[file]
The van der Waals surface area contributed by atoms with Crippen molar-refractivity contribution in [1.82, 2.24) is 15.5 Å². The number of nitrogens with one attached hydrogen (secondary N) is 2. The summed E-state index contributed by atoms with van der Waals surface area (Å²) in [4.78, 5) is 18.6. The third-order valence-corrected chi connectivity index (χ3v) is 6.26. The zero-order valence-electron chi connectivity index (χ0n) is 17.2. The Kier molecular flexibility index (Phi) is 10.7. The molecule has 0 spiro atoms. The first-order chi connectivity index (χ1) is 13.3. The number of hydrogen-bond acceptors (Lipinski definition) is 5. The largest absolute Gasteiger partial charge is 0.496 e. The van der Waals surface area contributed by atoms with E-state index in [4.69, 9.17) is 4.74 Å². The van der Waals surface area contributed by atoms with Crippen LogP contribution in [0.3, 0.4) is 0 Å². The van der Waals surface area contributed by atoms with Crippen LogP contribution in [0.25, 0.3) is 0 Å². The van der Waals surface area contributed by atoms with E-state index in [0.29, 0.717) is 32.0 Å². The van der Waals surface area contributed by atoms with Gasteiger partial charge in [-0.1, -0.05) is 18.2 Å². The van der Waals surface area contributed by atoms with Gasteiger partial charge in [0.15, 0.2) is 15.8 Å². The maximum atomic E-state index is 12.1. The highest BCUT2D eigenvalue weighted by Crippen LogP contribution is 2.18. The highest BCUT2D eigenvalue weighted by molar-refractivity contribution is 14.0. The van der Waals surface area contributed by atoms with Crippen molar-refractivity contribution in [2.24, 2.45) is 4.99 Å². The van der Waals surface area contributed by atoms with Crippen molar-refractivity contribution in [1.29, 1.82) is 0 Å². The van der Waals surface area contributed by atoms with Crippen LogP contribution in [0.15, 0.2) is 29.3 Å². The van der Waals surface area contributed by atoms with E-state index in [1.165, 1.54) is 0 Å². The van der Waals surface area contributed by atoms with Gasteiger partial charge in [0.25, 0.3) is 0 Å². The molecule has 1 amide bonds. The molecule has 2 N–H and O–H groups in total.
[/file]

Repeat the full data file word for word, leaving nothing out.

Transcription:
The van der Waals surface area contributed by atoms with Crippen molar-refractivity contribution in [1.82, 2.24) is 15.5 Å². The number of nitrogens with one attached hydrogen (secondary N) is 2. The summed E-state index contributed by atoms with van der Waals surface area (Å²) in [4.78, 5) is 18.6. The third-order valence-corrected chi connectivity index (χ3v) is 6.26. The zero-order valence-electron chi connectivity index (χ0n) is 17.2. The Kier molecular flexibility index (Phi) is 10.7. The molecule has 0 spiro atoms. The first-order chi connectivity index (χ1) is 13.3. The number of hydrogen-bond acceptors (Lipinski definition) is 5. The largest absolute Gasteiger partial charge is 0.496 e. The van der Waals surface area contributed by atoms with E-state index in [4.69, 9.17) is 4.74 Å². The van der Waals surface area contributed by atoms with Crippen LogP contribution in [0.3, 0.4) is 0 Å². The van der Waals surface area contributed by atoms with Crippen LogP contribution in [0.25, 0.3) is 0 Å². The van der Waals surface area contributed by atoms with E-state index in [0.29, 0.717) is 32.0 Å². The van der Waals surface area contributed by atoms with Gasteiger partial charge in [-0.1, -0.05) is 18.2 Å². The van der Waals surface area contributed by atoms with Gasteiger partial charge in [0.15, 0.2) is 15.8 Å². The maximum atomic E-state index is 12.1. The highest BCUT2D eigenvalue weighted by Crippen LogP contribution is 2.18. The highest BCUT2D eigenvalue weighted by molar-refractivity contribution is 14.0. The van der Waals surface area contributed by atoms with Crippen molar-refractivity contribution in [2.24, 2.45) is 4.99 Å². The van der Waals surface area contributed by atoms with Crippen molar-refractivity contribution in [1.29, 1.82) is 0 Å². The van der Waals surface area contributed by atoms with Crippen LogP contribution in [0.15, 0.2) is 29.3 Å². The van der Waals surface area contributed by atoms with E-state index in [1.165, 1.54) is 0 Å². The van der Waals surface area contributed by atoms with Gasteiger partial charge in [0.25, 0.3) is 0 Å². The molecule has 1 amide bonds. The molecule has 2 N–H and O–H groups in total.